ANCHORAGE (AP) -- Officials are rethinking the future of Alaska's best-known national park. The National Park Service is studying five new management options for Denali National Park and Preserve.
Among other things, the Park Service is trying to decide whether to set an annual limit on the number of climbers trying to scale Mount McKinley. Park managers also are looking at whether it's time to limit and redirect flightseeing operations at Denali, whether the number of backcountry hikers should be controlled and how snowmachine use should be managed.
They also are asking whether it's time to define quietness and solitude as park resources that should be protected.
Officials said they're concerned that a continuing escalation in the number of users and their concentrations in certain areas might spoil the wilderness experience for park visitors.
The number of climbers on Mount McKinley has doubled over the past 15 years. Backcountry use by hikers and snowmachiners has more than tripled.
Flightseeing has more than quadrupled.
''People expect to come to Alaska and see wilderness,'' said Ralph Tingey, associate regional director for operations for the National Park Service. ''We want to make sure they get that. And we want to make sure we don't damage the resource.''
The National Park Service is responding by rewriting Denali's general management plan -- amending the 1986 document to reflect today's demands and values.
After holding a number of open houses to discuss the issue, park officials drafted five alternatives for how to manage backcountry use in the park. They are seeking public comment by March 15 and expect to pick a preferred alternative and conduct an Environmental Impact Study by fall.
The new management plan is expected to be in place by this time next year.
It will deal primarily with the more remote areas of the park. The core area, known as the old park and served by road from the Parks Highway to Wonder Lake, already is under tight management.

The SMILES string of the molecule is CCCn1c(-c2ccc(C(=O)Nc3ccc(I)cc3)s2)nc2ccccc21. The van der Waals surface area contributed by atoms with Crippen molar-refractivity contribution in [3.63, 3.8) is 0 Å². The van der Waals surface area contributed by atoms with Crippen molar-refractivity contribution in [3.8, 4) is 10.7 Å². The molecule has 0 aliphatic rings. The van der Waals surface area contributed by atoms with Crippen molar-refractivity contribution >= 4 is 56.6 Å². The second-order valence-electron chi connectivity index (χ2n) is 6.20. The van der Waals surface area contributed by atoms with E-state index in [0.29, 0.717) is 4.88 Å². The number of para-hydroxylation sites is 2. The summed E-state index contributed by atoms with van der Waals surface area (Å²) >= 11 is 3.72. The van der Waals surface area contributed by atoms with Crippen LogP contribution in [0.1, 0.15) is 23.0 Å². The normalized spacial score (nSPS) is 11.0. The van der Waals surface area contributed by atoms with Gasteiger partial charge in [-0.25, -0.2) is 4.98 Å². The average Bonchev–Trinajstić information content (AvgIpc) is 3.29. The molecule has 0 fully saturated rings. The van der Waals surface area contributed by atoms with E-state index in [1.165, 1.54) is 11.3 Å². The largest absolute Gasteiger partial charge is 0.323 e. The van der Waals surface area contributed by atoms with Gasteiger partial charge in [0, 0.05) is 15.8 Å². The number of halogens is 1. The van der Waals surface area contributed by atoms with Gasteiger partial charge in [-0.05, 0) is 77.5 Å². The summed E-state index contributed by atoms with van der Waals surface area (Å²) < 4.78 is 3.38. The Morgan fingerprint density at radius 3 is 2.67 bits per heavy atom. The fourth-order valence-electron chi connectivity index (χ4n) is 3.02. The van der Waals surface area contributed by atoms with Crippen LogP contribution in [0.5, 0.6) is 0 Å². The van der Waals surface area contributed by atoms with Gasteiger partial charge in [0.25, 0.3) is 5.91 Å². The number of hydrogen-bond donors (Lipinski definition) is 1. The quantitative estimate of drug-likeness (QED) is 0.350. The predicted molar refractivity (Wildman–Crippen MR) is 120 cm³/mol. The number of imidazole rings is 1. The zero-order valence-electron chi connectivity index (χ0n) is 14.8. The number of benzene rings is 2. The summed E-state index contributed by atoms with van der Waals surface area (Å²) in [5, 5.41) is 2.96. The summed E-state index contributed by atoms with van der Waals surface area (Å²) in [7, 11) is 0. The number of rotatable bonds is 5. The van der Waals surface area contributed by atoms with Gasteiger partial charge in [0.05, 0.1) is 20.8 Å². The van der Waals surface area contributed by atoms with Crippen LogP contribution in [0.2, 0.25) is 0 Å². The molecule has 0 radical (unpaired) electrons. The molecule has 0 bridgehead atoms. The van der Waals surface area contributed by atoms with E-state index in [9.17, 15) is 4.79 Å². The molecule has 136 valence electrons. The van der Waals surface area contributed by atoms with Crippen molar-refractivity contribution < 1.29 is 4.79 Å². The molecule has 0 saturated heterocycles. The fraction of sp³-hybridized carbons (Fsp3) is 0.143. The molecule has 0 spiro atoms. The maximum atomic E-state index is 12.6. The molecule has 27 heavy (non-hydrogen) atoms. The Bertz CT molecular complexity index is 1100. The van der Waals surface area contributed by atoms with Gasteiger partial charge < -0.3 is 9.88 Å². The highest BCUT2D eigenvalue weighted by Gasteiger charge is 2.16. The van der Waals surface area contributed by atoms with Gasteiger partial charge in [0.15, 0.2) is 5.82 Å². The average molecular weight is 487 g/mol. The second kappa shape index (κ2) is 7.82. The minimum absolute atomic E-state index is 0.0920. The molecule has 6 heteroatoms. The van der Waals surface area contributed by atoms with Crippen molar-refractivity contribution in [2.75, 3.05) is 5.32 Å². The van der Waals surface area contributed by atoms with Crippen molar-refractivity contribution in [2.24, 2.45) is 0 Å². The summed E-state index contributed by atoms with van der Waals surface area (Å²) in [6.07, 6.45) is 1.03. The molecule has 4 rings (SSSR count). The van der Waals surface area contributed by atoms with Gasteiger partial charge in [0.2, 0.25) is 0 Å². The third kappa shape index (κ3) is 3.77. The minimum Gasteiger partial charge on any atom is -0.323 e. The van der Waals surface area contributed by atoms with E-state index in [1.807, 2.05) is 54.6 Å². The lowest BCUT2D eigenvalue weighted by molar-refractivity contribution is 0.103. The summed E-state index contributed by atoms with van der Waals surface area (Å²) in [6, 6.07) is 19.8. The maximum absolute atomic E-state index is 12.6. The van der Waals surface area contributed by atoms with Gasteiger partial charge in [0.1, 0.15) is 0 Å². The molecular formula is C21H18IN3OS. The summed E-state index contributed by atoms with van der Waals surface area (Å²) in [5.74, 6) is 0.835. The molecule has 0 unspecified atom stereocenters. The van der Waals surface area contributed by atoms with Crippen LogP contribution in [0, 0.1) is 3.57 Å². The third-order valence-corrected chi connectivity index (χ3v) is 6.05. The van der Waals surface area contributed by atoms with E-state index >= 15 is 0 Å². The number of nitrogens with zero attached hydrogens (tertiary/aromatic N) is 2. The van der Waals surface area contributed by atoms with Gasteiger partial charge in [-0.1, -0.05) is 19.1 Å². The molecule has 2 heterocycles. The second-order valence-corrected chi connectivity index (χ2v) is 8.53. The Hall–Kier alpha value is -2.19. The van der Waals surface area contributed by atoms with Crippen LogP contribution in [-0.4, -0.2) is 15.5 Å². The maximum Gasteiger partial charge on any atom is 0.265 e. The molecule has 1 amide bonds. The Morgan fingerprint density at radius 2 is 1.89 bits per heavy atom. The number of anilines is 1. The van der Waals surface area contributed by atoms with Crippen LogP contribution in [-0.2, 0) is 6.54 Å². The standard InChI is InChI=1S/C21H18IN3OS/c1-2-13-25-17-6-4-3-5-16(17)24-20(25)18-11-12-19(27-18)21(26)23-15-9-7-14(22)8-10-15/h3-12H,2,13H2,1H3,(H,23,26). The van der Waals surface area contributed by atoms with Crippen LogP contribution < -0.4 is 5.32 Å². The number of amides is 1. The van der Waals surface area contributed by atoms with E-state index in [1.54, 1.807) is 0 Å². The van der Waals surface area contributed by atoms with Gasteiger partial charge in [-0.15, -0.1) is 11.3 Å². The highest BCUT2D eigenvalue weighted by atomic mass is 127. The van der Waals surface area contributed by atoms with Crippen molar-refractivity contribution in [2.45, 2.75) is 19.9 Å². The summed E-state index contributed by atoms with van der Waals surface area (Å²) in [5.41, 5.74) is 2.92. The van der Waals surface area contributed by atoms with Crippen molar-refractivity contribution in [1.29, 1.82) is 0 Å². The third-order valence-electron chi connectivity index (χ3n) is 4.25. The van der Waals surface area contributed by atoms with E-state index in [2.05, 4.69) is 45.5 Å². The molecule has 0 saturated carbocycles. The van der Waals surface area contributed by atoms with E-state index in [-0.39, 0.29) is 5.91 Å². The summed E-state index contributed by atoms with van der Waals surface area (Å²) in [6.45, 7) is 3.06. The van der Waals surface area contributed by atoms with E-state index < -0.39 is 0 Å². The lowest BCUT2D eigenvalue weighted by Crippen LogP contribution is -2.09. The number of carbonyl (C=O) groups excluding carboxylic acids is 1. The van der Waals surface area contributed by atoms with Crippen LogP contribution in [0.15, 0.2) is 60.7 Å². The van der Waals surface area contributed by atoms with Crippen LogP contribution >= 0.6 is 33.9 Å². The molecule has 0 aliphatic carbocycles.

Charlie Sassara, a local climber and board member of the American Alpine Club, sat through a Park Service presentation on the proposals in Anchorage last week.
He said the club will study the proposals and take a position. He is skeptical, however, about the idea of limiting the number of climbers.
If the problem is sanitation and garbage, then it might make more sense to require climbers to take care of their own waste, Sassara said.
''Mountain climbing is inherently concentrated in areas because you are going for a peak, so the number of climbers in the area isn't that big of an issue,'' he told the Anchorage Daily News.
Doug Geeting, owner of Doug Geeting Air Service at Talkeetna, said he hasn't had a chance to study the different proposals. He said, though, he wasn't sure any changes need to be made for flightseeing.
''That's basically where my vote goes,'' Geeting said. ''If it ain't broke, don't fix it.''
The air services at Talkeetna have been self-policed and resolve whatever problems or safety issues that arise, he said.
''The only concern I have is that once they get started, there will continually be more regulations,'' he said.
On the net: www.nps.gov/dena.
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